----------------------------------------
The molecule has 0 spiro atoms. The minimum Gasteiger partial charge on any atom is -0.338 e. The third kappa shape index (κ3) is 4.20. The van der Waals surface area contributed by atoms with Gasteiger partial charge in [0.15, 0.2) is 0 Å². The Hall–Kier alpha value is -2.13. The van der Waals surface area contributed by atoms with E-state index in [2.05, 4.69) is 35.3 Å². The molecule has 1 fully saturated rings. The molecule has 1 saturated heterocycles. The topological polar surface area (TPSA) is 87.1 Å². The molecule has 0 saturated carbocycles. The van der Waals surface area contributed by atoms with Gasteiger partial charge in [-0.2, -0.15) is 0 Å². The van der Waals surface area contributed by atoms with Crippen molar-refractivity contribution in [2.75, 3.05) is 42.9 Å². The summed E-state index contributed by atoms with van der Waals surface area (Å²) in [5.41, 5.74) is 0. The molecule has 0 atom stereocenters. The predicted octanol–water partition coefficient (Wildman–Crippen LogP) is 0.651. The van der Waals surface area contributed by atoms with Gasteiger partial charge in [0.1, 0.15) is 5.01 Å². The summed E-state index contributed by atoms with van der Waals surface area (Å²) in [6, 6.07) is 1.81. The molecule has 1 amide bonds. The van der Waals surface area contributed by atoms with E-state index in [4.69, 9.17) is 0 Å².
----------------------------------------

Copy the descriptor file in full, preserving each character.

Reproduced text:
The molecule has 0 spiro atoms. The minimum Gasteiger partial charge on any atom is -0.338 e. The third kappa shape index (κ3) is 4.20. The van der Waals surface area contributed by atoms with Gasteiger partial charge in [0.15, 0.2) is 0 Å². The Hall–Kier alpha value is -2.13. The van der Waals surface area contributed by atoms with E-state index in [2.05, 4.69) is 35.3 Å². The molecule has 1 fully saturated rings. The molecule has 1 saturated heterocycles. The topological polar surface area (TPSA) is 87.1 Å². The molecule has 0 saturated carbocycles. The van der Waals surface area contributed by atoms with Gasteiger partial charge in [-0.2, -0.15) is 0 Å². The van der Waals surface area contributed by atoms with Crippen molar-refractivity contribution in [2.75, 3.05) is 42.9 Å². The summed E-state index contributed by atoms with van der Waals surface area (Å²) in [5.41, 5.74) is 0. The molecule has 0 atom stereocenters. The predicted octanol–water partition coefficient (Wildman–Crippen LogP) is 0.651. The van der Waals surface area contributed by atoms with Gasteiger partial charge in [0.1, 0.15) is 5.01 Å². The summed E-state index contributed by atoms with van der Waals surface area (Å²) in [6, 6.07) is 1.81. The molecule has 1 amide bonds. The van der Waals surface area contributed by atoms with E-state index in [4.69, 9.17) is 0 Å².